I was reluctant to pass this information along to you as it is not likely to be considered positive commentary on the current state of the Canadian real estate markets, but I believe it is in reality. I have been following Mr. Turner’s blog for some time now and I am in general agreement with the message even though it might seem contrary to my business interests. At the end of the day after I have listened to the optimistic press releases by my own industry and that of Mr. Turner I can only surmise that it is Mr. Turner who has the clearer crystal ball and speaks less SPIN and more truth. My business is based on Trust, Integrity and Professionalism none of which could remain intact without full disclosure of such information that might influence my clients decision making. While I might not tell you what you WANT to hear, you can always trust I will tell you what you NEED to hear.

In the coming months those sellers who bite the bullet and sell for something less than they are comfortable with will, in retrospect, probably be glad they made such a decision. For those who buy, with appropriate due diligence and within their means, a home that meets their needs long term, the non-speculative rewards “home” ownership provides will continue. Those considering a real estate purchase should factor in something greater than these current historically low interest rates to the equation however.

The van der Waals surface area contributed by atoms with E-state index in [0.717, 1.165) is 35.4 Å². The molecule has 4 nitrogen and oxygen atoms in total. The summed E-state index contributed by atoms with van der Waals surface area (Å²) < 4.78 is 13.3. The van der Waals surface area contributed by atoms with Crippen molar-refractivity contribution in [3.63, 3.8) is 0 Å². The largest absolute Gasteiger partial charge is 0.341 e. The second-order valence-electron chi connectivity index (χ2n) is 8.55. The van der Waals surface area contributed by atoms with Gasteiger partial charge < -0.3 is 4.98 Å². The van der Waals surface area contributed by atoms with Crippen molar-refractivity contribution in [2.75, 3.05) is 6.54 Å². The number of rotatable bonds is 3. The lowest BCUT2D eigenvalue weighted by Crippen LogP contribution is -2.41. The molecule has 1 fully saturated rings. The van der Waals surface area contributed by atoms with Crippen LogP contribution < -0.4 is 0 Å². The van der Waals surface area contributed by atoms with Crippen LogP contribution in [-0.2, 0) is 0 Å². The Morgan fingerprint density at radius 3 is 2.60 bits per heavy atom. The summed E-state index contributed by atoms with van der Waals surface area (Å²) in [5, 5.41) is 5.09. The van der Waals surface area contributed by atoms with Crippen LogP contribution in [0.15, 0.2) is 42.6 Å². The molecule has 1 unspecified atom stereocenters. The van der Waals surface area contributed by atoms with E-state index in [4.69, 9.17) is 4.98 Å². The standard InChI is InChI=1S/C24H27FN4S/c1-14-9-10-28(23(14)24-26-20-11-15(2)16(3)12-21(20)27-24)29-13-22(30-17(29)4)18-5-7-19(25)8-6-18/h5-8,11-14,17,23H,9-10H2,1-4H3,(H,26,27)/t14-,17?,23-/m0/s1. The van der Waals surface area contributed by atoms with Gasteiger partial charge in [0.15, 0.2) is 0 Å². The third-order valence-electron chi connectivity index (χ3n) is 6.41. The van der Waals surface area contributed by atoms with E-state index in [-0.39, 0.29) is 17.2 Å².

We should anticipate some correction in the real estate markets over the coming months and we need to embrace those corrections as the return of the necessary foundational fundamentals currently lacking in the market. Just like a home, without those foundational fundamentals the whole structure above is a weakened as were it built upon unpredictable quick sand. I’m sure you would agree that the markets, all markets, have been behaving quite unpredictably lately which, I’m sure you would agree, can only be attributed to the weak foundational state of our economy. We need those foundational fundamentals restored to a strong reliable state. We NEED this correction. We need some predicatability. We need the average income earner to be able to afford an average home, when they can’t we need to fear the warning that the market is too far out of a state of equilibrium, imbalanced, and the potential consequences that brings. As in all things; it is easier to fix before it is broken.